People respond to specifics – people respond to clear goals. Regarding the latter, people might not like your goal, but at least you have one.

  18. Min
    I’m not sure if you have followed the link. It is the ALP calling for input into a Platform Review prior to the Conference later in the year so I’m not sure what you’re saying.
    This is not a focus group or a so-called independent think tank.

  19. Norman, I did get this. According to Faulkner, Labor are not following the advice at grass roots level but are following the advice of the think tanks.

    Mr Rudd quickly tweeted his approval of Senator Faulkner’s speech, and called for more internal debate and said the party’s factional powerbrokers needed to be “got rid of”.

    Obviously, if the ALP is calling for “input into a Platform Review” then people do need to know that their opinions are going to be more than just check-listed.

  20. Min
    I suspect your reaction may be to the term ‘think tanks’, a reaction I would share if I thought this was another brainstorming effort based on polls and focus groups.
    I confess that I hadn’t thought of this initiative as falling within the type of advice that Faulkner was criticising. Perhaps it is but I took it to be an appeal to the grass roots to speak up.

    I haven’t properly explored the site yet but it might present opportunities to advocate in favour of ‘truth in the media’ and a move towards stricter media ownership rules.
    Perhaps I’m naive (I know I am) but this struck me as an opportunity for ordinary folk to let the ALP know what needs revision in terms of their platforms.
    Oh well.

  21. Norman, what I was getting is that Faulkner was saying that people at grass roots level have been/are being overlooked in favor of the ‘professionals’ – the think tanks/focus groups.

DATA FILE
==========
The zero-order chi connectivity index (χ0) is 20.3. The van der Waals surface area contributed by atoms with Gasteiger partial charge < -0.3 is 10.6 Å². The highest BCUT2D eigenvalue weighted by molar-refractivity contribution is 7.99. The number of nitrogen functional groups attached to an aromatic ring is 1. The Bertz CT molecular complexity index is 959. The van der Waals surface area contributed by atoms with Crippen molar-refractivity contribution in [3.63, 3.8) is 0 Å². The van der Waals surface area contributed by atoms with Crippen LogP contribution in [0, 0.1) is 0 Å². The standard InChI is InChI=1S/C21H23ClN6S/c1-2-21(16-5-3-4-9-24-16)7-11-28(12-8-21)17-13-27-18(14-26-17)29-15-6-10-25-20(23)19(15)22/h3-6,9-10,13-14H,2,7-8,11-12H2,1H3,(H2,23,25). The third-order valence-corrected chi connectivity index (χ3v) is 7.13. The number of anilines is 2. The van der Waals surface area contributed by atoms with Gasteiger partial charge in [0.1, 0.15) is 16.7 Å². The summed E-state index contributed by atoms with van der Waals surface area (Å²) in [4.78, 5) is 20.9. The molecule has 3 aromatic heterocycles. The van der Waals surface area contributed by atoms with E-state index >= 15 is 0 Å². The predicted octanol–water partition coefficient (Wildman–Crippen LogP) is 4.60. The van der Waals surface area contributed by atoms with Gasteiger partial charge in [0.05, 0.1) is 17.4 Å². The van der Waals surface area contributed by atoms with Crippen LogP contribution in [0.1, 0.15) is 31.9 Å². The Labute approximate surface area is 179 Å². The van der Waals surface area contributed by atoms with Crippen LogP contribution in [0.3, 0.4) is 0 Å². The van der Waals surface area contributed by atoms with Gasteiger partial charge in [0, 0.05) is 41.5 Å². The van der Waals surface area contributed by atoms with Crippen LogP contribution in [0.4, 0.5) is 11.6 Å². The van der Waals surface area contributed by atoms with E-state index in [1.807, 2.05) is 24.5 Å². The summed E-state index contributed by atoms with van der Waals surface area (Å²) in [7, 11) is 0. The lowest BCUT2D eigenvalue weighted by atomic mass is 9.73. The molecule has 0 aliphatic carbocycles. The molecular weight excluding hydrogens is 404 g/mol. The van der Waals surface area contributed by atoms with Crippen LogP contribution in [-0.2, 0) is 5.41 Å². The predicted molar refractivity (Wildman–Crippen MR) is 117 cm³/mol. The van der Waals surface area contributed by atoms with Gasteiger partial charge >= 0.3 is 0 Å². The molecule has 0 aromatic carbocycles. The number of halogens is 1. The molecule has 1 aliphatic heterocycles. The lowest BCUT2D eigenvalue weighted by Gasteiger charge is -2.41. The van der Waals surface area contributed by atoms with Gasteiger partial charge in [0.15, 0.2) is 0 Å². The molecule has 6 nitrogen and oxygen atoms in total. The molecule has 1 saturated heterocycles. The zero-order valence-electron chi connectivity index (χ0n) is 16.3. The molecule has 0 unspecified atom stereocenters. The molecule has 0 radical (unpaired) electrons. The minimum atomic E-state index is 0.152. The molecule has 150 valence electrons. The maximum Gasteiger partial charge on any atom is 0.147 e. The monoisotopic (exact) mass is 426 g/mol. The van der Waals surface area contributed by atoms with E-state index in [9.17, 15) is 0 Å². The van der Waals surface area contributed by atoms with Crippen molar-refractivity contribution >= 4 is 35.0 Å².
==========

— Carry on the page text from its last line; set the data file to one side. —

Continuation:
Clearly the think tank strategy hasn’t worked and so it’s very timely that someone with the status of John Faulkner has come out and said so.

  22. “After winning the 1996 Australian Federal election John Howard slashed spending on Education, Health, Social Welfare blaming a budget deficit left by the previous government. When it was pointed out that he had promised not to cut spending on these areas as part of his election platform and that he had lied, he claimed that these were “non-core promises”

    Before Mr. Howard did this, he had to save our backyards from the marauding natives by altering the Aboriginal Land Rights bill that Mr. Keating had passed.

    He made sure he looked after his friends, the miners. He then got on with winding everything back. User pay was his favourite aim, but only for the lower income earners.

    He rewarded the deserving rich by extending welfare benifits to them, while at the same time reducing their taxes.

  23. “I think Tony Abbott can’t open his mouth without being negative about anything at all.”

    I think you people have forgotten how negative the ALP was in Opposition. I do not think there was a major Coalition policy the ALP supported in 11 years.

    With the GST they opposed it from the beginning right through to the end. Even after Howard took it to the 1998 and won under our system, Labor still opposed it. Rudd called the GST introduction a day of fundamental injustice.

    Shane why don’t you just admit the truth. You hate Abbot, so you tell lies about him.

    By the way i am still waiting for that apology for all the lies you told about Abbot on that mental health thread.

  24. Min
    I suspect we are in fierce agreement. I will have to do a bit of research to determine whether these (rather unfortunately named) ALP ThinkTanks are similar to (say) the IPA or whether they are in fact an attempt to make contact with the likes of me – a supporter but not a paid up member.
    My first reaction was to think that they were the latter but you have me questioning that now.
    Cheers.